A Prophet­ic Peace: Judaism, Reli­gion and Politics

  • Review
By – February 9, 2012

Inspired by his com­bat expe­ri­ence in the sec­ond Lebanon war, Alick Isaacs’s goal in this deeply per­son­al and thought pro­vok­ing book is to chal­lenge con­ven­tion­al per­spec­tives on peace and war and rec­on­cile the bel­li­cos­i­ty found in reli­gion with its mes­sages of peace. And yet, as per­son­al as this book is, A Prophet­ic Peace makes its great­est impact when Isaacs culls through fas­ci­nat­ing rab­binic and philo­soph­i­cal mate­ri­als by Lud­wig Wittgen­stein, Jacques Der­ri­da, Abra­ham Joshua Hes­chel, and Mar­tin Buber, among oth­ers.

Isaacs also wants to show the read­er that there is a place on earth where these ideas are also a mini-lab­o­ra­to­ry. That place is the Talk­ing Peace Project, spon­sored by Mishkenot Sha’ananim in Jerusalem, where reli­gious and sec­u­lar lead­ers with vast­ly dif­fer­ent views come togeth­er to share their vary­ing under­stand­ings of peace. The name Mishkenot Sha’ananim means heav­en­ly or lofty taber­na­cles or peace­ful dwellings. Its source is found in the Prophet Isa­iah 32:18. My peo­ple will live in peace­ful habi­ta­tion, in secure dwellings and in qui­et rest­ing places.”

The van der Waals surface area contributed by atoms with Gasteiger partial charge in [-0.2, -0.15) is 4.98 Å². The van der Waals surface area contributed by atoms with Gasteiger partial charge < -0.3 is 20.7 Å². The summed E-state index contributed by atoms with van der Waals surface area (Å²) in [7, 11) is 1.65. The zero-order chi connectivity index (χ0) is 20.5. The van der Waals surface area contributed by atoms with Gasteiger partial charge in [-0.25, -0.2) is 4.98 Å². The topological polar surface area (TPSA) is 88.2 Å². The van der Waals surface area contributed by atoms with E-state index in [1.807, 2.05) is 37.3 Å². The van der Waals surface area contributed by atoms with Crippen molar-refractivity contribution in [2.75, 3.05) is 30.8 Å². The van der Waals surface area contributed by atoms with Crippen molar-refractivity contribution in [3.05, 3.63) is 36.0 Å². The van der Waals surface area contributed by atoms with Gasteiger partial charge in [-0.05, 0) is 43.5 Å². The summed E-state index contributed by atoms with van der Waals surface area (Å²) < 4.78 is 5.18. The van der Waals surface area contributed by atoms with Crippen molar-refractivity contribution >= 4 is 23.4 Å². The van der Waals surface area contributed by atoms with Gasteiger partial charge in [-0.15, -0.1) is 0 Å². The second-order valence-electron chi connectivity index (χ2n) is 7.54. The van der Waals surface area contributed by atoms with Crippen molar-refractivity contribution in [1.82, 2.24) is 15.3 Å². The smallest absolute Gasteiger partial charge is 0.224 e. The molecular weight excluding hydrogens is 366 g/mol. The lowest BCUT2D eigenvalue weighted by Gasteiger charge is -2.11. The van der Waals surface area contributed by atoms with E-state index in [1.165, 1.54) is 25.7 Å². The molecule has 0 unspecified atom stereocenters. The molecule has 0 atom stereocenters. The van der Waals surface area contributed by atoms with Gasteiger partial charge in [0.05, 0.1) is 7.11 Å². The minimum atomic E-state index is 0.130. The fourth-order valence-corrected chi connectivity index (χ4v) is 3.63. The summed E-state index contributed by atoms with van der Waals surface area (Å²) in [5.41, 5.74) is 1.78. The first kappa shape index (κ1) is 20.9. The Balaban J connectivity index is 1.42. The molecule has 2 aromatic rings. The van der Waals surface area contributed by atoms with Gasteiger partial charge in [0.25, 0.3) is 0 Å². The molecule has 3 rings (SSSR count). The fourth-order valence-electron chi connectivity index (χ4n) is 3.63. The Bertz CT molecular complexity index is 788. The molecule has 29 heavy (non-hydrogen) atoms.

Mic­ah D. Halpern is a colum­nist and a social and polit­i­cal com­men­ta­tor. He is the author of What You Need To Know About: Ter­ror, and main­tains The Mic­ah Report at www​.mic​ah​halpern​.com.

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